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Neural and Cognitive Correlates of the Common and Specific Variance Across Externalizing Problems in Young Adolescence
Natalie Castellanos-Ryan, Ph.D.; Maren Struve, Ph.D.; Robert Whelan, Ph.D.; Tobias Banaschewski, M.D., Ph.D.; Gareth J. Barker, Ph.D.; Arun L.W. Bokde, Ph.D.; Uli Bromberg, Dipl.Psych.; Christian Büchel, M.D.; Herta Flor, Ph.D.; Mira Fauth-Bühler, Ph.D.; Vincent Frouin, Ph.D.; Juergen Gallinat, M.D.; Penny Gowland, Ph.D.; Andreas Heinz, Ph.D.; Claire Lawrence, Ph.D.; Jean-Luc Martinot, M.D., Ph.D.; Frauke Nees, Ph.D.; Tomas Paus, M.D., Ph.D.; Zdenka Pausova, M.D.; Marcella Rietschel, M.D.; Trevor W. Robbins, Ph.D.; Michael N. Smolka, M.D.; Gunter Schumann, M.D., Ph.D.; Hugh Garavan, Ph.D.; Patricia J. Conrod, Ph.D.; The IMAGEN Consortium
Am J Psychiatry 2014;:. doi:10.1176/appi.ajp.2014.13111499
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From the Department of Psychiatry and the Department of Psychoeducation, University of Montreal, and CHU Sainte-Justine Hospital, Montreal; the Department of Clinical and Cognitive Neuroscience and the Department of Addictive Behaviour and Addiction Medicine, Central Institute of Mental Health, Medical Faculty Mannheim, Heidelberg University, Mannheim, Germany; the Departments of Psychiatry and Psychology, University of Vermont, Burlington; the Institute of Psychiatry, King’s College London; the Institute of Neuroscience and Discipline of Psychiatry, School of Medicine, Trinity College Dublin; University Medical Center Hamburg-Eppendorf, Hamburg, Germany; Neurospin, Atomic Energy and Alternative Energies Commission, Paris; the Department of Psychiatry and Psychotherapy, Campus Charité Mitte, Charité-Universitätsmedizin, Berlin; the School of Psychology and the School of Physics and Astronomy, University of Nottingham, Nottingham, U.K.; Physikalisch-Technische Bundesanstalt (PTB), Braunschweig and Berlin, Germany; Institut National de la Santé et de la Recherche Médicale (INSERM) Unit 1000, Imaging and Psychiatry, SHFJ CEA, University of Paris South, Orsay, France; AP-HP Department of Adolescent Psychopathology and Medicine, Maison de Solenn, University Paris Descartes, Paris; Rotman Research Institute, University of Toronto, Toronto; Montreal Neurological Institute, McGill University, Montreal; Hospital for Sick Children, University of Toronto, Toronto; Behavioural and Clinical Neurosciences Institute, Department of Experimental Psychology, University of Cambridge, Cambridge, U.K.; the Department of Psychiatry and the Neuroimaging Center, Technische Universität Dresden, Germany; and MRC Social, Genetic, and Developmental Psychiatry (SGDP) Centre, London.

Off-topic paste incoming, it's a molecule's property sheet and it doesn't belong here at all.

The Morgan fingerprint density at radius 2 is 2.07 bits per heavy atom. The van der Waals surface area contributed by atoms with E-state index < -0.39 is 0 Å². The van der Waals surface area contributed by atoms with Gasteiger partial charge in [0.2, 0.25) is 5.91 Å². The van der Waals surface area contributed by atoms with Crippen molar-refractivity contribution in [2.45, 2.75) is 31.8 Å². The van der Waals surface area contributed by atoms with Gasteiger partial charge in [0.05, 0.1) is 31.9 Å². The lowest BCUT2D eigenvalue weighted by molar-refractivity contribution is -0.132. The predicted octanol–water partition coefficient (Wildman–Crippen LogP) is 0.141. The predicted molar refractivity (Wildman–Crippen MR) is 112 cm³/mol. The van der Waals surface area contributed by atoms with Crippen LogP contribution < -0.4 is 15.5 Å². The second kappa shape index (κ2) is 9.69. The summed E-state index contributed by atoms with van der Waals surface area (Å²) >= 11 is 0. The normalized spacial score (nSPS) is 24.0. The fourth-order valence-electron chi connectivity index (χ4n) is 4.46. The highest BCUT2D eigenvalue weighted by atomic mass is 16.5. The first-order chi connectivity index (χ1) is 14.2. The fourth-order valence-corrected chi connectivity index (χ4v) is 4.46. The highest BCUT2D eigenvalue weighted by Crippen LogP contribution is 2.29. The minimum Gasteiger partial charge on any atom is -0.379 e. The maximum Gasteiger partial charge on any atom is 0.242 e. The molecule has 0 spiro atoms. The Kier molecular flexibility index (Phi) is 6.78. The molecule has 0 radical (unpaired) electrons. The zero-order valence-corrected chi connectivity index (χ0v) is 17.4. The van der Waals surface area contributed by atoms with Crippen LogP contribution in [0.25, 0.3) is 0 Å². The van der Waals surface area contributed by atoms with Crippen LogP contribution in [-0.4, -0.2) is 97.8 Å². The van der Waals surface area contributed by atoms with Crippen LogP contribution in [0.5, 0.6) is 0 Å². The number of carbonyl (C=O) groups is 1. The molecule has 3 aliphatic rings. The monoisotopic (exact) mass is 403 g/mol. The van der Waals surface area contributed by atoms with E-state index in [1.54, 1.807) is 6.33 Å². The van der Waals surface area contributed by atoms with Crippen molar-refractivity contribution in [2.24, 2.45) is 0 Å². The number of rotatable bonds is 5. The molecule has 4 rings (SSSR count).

Address correspondence to Dr. Conrod (patricia.conrod@umontreal.ca).

Copyright © 2014 by the American Psychiatric Association

Received November 14, 2013; Revised March 03, 2014; Revised May 22, 2014; Accepted June 02, 2014.

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Abstract

Objective  The authors sought to model the unique and common variance across conduct disorder, substance misuse, and attention deficit hyperactivity disorder (ADHD) and to investigate the neurocognitive factors that relate generally or uniquely to externalizing problems in adolescence.

Method  Personality and behavioral measures and functional imaging responses to reward sensitivity and response inhibition tasks were assessed in 1,778 European adolescents at age 14 and, using structural equation modeling, were related to the unique and common variance across externalizing problems assessed and modeled at ages 14 and 16.

Results  Externalizing problems best fit a general-specific model made up of a specific factor representing ADHD and conduct disorder symptoms, a specific factor representing substance misuse symptoms, and a common externalizing factor representing the variance shared among all symptoms. Common variance across externalizing problems was associated with high impulsivity and delay discounting as well as low blood-oxygen-level-dependent (BOLD) response in the substantia nigra and subthalamic nucleus but high BOLD response in the presupplementary motor area and precentral gyrus during successful inhibition. Unique variance for ADHD/conduct disorder was associated with impulsivity, poor response inhibition, and high delay discounting, as well as low BOLD response in frontal brain areas bilaterally during failed inhibition. In contrast, unique variance for substance misuse was associated with high sensation seeking and delay discounting, as well as differential brain response to reward anticipation: high BOLD response in the left orbitofrontal cortex but low BOLD response in the left inferior frontal gyrus.

Conclusions  Personality, behavioral, and fMRI findings suggest that abnormalities in response inhibition, error processing, and reward processing are differentially implicated in underlying vulnerability specific to ADHD/conduct disorder and substance misuse and general to externalizing problems.

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